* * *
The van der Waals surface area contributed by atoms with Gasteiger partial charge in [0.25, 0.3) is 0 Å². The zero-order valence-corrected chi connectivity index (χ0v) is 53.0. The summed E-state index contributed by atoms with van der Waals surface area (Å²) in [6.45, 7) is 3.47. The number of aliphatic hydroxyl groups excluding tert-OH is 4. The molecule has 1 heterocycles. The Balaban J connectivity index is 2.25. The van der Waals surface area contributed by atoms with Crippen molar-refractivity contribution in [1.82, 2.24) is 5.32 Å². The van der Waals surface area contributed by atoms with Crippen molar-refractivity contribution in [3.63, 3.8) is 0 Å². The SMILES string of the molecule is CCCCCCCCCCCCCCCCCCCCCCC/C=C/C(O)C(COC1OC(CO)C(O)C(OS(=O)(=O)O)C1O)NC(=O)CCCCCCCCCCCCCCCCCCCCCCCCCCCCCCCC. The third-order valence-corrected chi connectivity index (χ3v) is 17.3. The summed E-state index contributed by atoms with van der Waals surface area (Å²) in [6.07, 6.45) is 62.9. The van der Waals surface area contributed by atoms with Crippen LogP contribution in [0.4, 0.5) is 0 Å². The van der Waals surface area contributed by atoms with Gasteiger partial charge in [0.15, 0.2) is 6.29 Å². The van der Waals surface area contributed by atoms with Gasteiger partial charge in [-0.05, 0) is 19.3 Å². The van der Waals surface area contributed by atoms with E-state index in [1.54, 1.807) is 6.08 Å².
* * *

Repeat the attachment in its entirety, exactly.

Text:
The van der Waals surface area contributed by atoms with Gasteiger partial charge in [0.25, 0.3) is 0 Å². The zero-order valence-corrected chi connectivity index (χ0v) is 53.0. The summed E-state index contributed by atoms with van der Waals surface area (Å²) in [6.45, 7) is 3.47. The number of aliphatic hydroxyl groups excluding tert-OH is 4. The molecule has 1 heterocycles. The Balaban J connectivity index is 2.25. The van der Waals surface area contributed by atoms with Crippen molar-refractivity contribution in [1.82, 2.24) is 5.32 Å². The van der Waals surface area contributed by atoms with Crippen molar-refractivity contribution in [3.63, 3.8) is 0 Å². The SMILES string of the molecule is CCCCCCCCCCCCCCCCCCCCCCC/C=C/C(O)C(COC1OC(CO)C(O)C(OS(=O)(=O)O)C1O)NC(=O)CCCCCCCCCCCCCCCCCCCCCCCCCCCCCCCC. The third-order valence-corrected chi connectivity index (χ3v) is 17.3. The summed E-state index contributed by atoms with van der Waals surface area (Å²) in [6.07, 6.45) is 62.9. The van der Waals surface area contributed by atoms with Crippen LogP contribution in [0.4, 0.5) is 0 Å². The van der Waals surface area contributed by atoms with Gasteiger partial charge in [0.15, 0.2) is 6.29 Å². The van der Waals surface area contributed by atoms with Gasteiger partial charge in [-0.05, 0) is 19.3 Å². The van der Waals surface area contributed by atoms with E-state index in [1.54, 1.807) is 6.08 Å².